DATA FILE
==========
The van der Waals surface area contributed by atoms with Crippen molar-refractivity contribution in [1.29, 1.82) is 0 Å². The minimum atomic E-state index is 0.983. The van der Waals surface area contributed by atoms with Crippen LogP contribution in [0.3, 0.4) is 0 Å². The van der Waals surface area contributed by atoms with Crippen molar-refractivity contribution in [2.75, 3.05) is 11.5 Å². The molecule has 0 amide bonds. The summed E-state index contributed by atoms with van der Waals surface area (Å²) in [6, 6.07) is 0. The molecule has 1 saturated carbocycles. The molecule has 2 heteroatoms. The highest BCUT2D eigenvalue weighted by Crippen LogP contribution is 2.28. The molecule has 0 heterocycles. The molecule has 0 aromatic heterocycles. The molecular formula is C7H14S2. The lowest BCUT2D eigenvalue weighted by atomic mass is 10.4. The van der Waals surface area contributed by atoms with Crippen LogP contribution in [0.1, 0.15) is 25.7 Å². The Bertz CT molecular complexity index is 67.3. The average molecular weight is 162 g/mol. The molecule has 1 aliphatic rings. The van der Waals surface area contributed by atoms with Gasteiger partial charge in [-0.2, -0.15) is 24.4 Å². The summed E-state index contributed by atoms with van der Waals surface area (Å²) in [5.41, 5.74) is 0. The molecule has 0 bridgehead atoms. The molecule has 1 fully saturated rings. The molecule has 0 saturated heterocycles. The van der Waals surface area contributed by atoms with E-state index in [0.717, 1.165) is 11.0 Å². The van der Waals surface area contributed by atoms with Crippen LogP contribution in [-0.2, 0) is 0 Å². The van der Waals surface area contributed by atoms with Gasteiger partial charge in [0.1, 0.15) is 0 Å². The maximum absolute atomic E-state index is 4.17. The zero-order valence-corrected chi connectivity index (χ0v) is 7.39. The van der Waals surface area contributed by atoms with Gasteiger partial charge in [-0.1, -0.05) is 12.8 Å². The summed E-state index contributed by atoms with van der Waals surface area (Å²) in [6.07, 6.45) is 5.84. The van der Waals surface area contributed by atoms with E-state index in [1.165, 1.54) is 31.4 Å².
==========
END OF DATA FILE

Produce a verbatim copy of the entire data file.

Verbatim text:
The van der Waals surface area contributed by atoms with Crippen molar-refractivity contribution in [1.29, 1.82) is 0 Å². The minimum atomic E-state index is 0.983. The van der Waals surface area contributed by atoms with Crippen LogP contribution in [0.3, 0.4) is 0 Å². The van der Waals surface area contributed by atoms with Crippen molar-refractivity contribution in [2.75, 3.05) is 11.5 Å². The molecule has 0 amide bonds. The summed E-state index contributed by atoms with van der Waals surface area (Å²) in [6, 6.07) is 0. The molecule has 1 saturated carbocycles. The molecule has 2 heteroatoms. The highest BCUT2D eigenvalue weighted by Crippen LogP contribution is 2.28. The molecule has 0 heterocycles. The molecule has 0 aromatic heterocycles. The molecular formula is C7H14S2. The lowest BCUT2D eigenvalue weighted by atomic mass is 10.4. The van der Waals surface area contributed by atoms with Crippen LogP contribution in [0.1, 0.15) is 25.7 Å². The Bertz CT molecular complexity index is 67.3. The average molecular weight is 162 g/mol. The molecule has 1 aliphatic rings. The van der Waals surface area contributed by atoms with Gasteiger partial charge in [-0.2, -0.15) is 24.4 Å². The summed E-state index contributed by atoms with van der Waals surface area (Å²) in [5.41, 5.74) is 0. The molecule has 0 bridgehead atoms. The molecule has 1 fully saturated rings. The molecule has 0 saturated heterocycles. The van der Waals surface area contributed by atoms with E-state index in [0.717, 1.165) is 11.0 Å². The van der Waals surface area contributed by atoms with Crippen LogP contribution in [-0.2, 0) is 0 Å². The van der Waals surface area contributed by atoms with Gasteiger partial charge in [0.1, 0.15) is 0 Å². The maximum absolute atomic E-state index is 4.17. The zero-order valence-corrected chi connectivity index (χ0v) is 7.39. The van der Waals surface area contributed by atoms with Gasteiger partial charge in [-0.1, -0.05) is 12.8 Å². The summed E-state index contributed by atoms with van der Waals surface area (Å²) in [6.07, 6.45) is 5.84. The van der Waals surface area contributed by atoms with E-state index in [1.165, 1.54) is 31.4 Å².